Ultrasound (US) guided sciatic nerve blocks in the popliteal fossa and adductor canal block with 25 mL and 10 mL, respectively, of 0.25% bupivacaine (plus 2 mg preservative-free (PF) dexamethasone / 30 ml), performed under procedural IV sedation protocol. IV sedation protocol: midazolam, 2-5 mg IV + Glycopyrrolate, 0.1 mg IV + Ketamine, 10-20 mg, + propofol as needed. General anesthesia protocol: After induction with propofol and insertion of the LMA, anesthesia maintained with titrated propofol infusion, sevoflurane, ketamine 10 mg/hr.
Procedure: 25 mL of 0.25% bupivacaine plus 2 mg preservative-free (PF) dexamethasone / 30 ml for popliteal nerve block Procedure: 10 mL of 0.25% bupivacaine plus 2 mg preservative-free (PF) dexamethasone / 30 ml for adductor canal nerve block Drug: Midazolam, 2-5 mg IV + Glycopyrrolate, 0.1 mg IV + Ketamine, 10-20 mg + propofol as needed Procedure: LMA insertion + titrated propofol infusion + sevoflurane + ketamine 10 mg/hr for general anesthesia

  Eligibility

Information from the National Library of Medicine

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Ages Eligible for Study:   18 Years to 75 Years   (Adult, Senior)
Sexes Eligible for Study:   All
Accepts Healthy Volunteers:   No
Criteria

Inclusion Criteria:

  • 18-75 aged patients
  • American Society of Anesthesiologists (ASA) Physical Status classification 1-3
  • Elective foot and ankle day surgery procedures, lasting between 1 and 3 hours as per surgeon, performed by 3 co-investigator surgeons.
  • Planned for combined popliteal and adductor canal block
  • No contraindications for spinal or LMA general anesthesia

Exclusion Criteria:

  • Incapable of providing informed consent
  • Contraindications for regional or LMA anesthesia (anticoagulation, infection at injection site)
  • Anticipated difficult airway
  • BMI>40
  • Anticipated surgical procedure time less than 1 hour or more than 3 hours
  • Hx of severe postoperative nausea and vomiting
  • ASA >3
  • Peripheral neuropathy affecting the operative extremity
  • Pregnant or nursing women
  • Chronic opioid use (daily use of opioids one month prior to surgery/ patients requiring chronic pain interventions)
  • Prone position
  • Obstructive sleep apnea with planned admission overnight to the hospital
  • Known allergy/sensitivity to any study medications
  • Planned admission after surgery
  • Non-English speaking
  Contacts and Locations
Information from the National Library of Medicine

To learn more about this study, you or your doctor may contact the study research staff using the contact information provided by the sponsor.

Please refer to this study by its ClinicalTrials.gov identifier (NCT number): NCT02996591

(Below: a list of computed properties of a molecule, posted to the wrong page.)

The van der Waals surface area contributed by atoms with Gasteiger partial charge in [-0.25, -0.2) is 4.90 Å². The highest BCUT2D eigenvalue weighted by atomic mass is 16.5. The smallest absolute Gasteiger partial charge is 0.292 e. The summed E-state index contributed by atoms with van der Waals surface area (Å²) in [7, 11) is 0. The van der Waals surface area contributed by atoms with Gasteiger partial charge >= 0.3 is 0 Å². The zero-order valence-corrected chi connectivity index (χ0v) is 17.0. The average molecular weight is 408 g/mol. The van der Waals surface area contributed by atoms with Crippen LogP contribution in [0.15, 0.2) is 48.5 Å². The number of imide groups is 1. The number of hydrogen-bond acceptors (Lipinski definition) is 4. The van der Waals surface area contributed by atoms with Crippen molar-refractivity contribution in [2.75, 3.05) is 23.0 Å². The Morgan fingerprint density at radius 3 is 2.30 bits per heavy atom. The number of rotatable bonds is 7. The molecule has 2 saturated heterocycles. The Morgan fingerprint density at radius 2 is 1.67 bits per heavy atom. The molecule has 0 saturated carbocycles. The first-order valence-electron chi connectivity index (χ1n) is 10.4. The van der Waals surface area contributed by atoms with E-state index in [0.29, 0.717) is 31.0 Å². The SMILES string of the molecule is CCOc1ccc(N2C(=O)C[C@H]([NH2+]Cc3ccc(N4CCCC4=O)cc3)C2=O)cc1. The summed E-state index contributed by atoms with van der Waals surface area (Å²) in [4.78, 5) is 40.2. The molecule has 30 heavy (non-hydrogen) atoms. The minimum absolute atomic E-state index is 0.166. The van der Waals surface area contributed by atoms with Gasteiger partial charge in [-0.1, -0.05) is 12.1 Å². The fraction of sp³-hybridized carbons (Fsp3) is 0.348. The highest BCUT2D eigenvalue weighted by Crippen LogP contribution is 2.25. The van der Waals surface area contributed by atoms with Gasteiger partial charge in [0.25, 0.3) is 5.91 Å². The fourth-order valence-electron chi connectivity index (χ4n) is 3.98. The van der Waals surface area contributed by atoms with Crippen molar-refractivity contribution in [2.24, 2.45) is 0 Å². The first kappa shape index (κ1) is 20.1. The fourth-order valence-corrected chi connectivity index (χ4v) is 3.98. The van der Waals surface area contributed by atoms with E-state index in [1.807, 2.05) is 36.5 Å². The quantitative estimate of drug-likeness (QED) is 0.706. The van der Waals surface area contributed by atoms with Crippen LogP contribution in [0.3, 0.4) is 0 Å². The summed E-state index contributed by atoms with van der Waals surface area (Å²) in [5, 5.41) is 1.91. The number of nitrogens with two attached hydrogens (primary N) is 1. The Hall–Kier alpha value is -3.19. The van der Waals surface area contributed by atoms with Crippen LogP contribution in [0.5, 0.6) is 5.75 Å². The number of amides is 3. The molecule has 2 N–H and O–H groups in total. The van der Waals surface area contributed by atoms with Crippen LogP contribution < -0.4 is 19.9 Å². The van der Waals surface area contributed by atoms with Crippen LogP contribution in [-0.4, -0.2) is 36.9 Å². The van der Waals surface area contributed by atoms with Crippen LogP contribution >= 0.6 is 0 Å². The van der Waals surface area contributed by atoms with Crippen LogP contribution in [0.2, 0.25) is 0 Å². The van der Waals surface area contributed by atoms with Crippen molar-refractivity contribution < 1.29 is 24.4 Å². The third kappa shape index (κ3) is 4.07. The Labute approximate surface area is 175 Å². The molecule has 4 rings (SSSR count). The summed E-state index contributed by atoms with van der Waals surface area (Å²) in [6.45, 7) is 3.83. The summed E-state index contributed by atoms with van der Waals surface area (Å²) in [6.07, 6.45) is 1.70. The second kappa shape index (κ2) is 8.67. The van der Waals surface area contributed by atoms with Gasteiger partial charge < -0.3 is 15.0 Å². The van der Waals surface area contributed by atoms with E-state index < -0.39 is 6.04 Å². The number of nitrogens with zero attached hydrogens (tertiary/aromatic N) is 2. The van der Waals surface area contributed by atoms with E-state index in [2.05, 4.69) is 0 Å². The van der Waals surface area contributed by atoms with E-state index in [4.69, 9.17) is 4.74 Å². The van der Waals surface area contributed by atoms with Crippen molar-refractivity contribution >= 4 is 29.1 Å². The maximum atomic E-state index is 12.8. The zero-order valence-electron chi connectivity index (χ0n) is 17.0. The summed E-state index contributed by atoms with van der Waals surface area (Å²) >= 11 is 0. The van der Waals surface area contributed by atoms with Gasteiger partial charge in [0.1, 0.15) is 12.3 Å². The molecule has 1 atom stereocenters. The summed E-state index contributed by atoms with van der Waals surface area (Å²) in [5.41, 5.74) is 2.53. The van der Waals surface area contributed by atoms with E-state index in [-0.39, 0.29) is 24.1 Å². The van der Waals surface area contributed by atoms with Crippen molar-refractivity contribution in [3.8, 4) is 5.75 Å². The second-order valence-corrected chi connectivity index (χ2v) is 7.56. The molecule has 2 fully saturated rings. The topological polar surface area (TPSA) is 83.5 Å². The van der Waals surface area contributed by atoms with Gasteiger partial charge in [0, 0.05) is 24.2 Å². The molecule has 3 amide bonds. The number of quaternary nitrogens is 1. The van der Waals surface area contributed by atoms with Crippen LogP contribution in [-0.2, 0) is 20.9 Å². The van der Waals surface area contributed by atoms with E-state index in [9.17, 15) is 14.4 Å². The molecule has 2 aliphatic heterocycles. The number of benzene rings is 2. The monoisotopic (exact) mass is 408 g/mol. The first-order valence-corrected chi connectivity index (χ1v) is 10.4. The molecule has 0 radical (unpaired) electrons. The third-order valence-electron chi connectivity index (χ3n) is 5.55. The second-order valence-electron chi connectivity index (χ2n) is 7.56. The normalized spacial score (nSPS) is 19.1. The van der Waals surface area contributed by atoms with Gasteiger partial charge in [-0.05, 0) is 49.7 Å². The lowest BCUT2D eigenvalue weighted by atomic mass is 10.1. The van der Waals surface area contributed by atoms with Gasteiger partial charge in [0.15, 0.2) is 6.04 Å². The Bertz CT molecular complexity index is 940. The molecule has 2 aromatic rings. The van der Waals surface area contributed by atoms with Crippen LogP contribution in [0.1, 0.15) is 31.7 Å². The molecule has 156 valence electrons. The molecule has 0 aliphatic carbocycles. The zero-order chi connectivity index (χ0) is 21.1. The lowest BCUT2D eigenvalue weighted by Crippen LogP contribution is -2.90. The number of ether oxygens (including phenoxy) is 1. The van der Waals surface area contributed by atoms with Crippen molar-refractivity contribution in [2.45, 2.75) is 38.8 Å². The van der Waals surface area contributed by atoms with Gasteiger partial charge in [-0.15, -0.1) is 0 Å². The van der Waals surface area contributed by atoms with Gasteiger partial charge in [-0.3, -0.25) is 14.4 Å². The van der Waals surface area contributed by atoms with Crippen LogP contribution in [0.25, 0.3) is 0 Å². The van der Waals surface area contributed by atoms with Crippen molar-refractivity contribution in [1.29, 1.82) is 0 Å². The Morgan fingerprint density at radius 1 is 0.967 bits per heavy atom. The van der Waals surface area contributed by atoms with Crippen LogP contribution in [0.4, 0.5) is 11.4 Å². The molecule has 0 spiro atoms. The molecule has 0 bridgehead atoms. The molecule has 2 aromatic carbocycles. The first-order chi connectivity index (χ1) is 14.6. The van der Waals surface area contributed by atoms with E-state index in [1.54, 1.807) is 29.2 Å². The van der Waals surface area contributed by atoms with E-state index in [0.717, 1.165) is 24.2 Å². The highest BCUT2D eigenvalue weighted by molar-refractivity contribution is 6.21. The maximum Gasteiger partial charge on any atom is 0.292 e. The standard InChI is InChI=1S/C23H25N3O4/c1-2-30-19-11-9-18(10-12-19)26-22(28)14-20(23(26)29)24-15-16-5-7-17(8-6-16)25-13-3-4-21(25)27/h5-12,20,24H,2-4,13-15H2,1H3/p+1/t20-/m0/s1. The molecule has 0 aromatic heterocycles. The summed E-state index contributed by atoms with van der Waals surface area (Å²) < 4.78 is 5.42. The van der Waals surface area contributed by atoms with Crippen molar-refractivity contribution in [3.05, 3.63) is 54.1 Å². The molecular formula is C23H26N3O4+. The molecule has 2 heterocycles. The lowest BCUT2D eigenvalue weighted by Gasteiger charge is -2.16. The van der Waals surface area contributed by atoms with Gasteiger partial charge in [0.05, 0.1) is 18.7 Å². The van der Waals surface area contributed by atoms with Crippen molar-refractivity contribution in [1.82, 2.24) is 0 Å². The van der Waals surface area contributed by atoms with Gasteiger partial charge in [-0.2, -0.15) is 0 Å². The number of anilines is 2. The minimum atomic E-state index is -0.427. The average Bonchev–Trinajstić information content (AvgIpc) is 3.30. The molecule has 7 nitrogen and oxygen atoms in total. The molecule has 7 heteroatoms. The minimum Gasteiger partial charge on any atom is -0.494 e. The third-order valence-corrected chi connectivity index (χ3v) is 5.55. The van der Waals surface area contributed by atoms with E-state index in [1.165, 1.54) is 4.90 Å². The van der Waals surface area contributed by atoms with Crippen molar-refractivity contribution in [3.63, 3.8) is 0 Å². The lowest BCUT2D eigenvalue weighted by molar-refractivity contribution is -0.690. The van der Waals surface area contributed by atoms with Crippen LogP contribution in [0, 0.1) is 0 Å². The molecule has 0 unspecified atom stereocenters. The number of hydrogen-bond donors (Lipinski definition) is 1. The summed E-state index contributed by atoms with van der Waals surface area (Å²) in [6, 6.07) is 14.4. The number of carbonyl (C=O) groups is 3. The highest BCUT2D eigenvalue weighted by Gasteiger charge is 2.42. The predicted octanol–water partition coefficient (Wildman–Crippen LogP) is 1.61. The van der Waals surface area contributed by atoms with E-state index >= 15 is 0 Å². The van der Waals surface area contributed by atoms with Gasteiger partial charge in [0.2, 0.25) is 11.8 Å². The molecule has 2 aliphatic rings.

Contacts
Contact: George Birch 212-774-7377 ext 7377 birchg@hss.edu
Contact: Denesy Mancenido 212-774-2602 ext 2606 mancenidod@hss.edu

Locations
United States, New York
Hospital for Special Surgery, New York Recruiting
New York, New York, United States, 10021
Contact: George Birch    212-774-7377 ext 7377    birchg@hss.edu   
Contact: Denesy Mancenido    212-774-2602 ext 2602    mancenidod@hss.edu   
Principal Investigator: Jacques YaDeau, MD         
Sponsors and Collaborators
Hospital for Special Surgery, New York
Investigators
Principal Investigator: Jacques YaDeau, MD Hospital for Special Surgery, New York
  More Information

Responsible Party: Hospital for Special Surgery, New York
ClinicalTrials.gov Identifier: NCT02996591     History of Changes
Other Study ID Numbers: 2016-0499
First Submitted: December 2, 2016
First Posted: December 19, 2016
Last Update Posted: July 12, 2017
Last Verified: July 2017

Keywords provided by Hospital for Special Surgery, New York:
Nerve Block
General Anesthesia
Spinal Anesthesia
Pain
Postoperative Nausea and Vomiting

Additional relevant MeSH terms:
Nausea
Vomiting
Postoperative Nausea and Vomiting
Signs and Symptoms, Digestive
Signs and Symptoms
Postoperative Complications
Pathologic Processes
Anesthetics
Bupivacaine
Propofol
Ketamine
Midazolam
Sevoflurane
Mepivacaine
Dexamethasone acetate
Dexamethasone
BB 1101
Glycopyrrolate
Central Nervous System Depressants
Physiological Effects of Drugs
Anti-Inflammatory Agents
Antiemetics
Autonomic Agents
Peripheral Nervous System Agents
Gastrointestinal Agents
Glucocorticoids
Hormones
Hormones, Hormone Substitutes, and Hormone Antagonists
Antineoplastic Agents, Hormonal
Antineoplastic Agents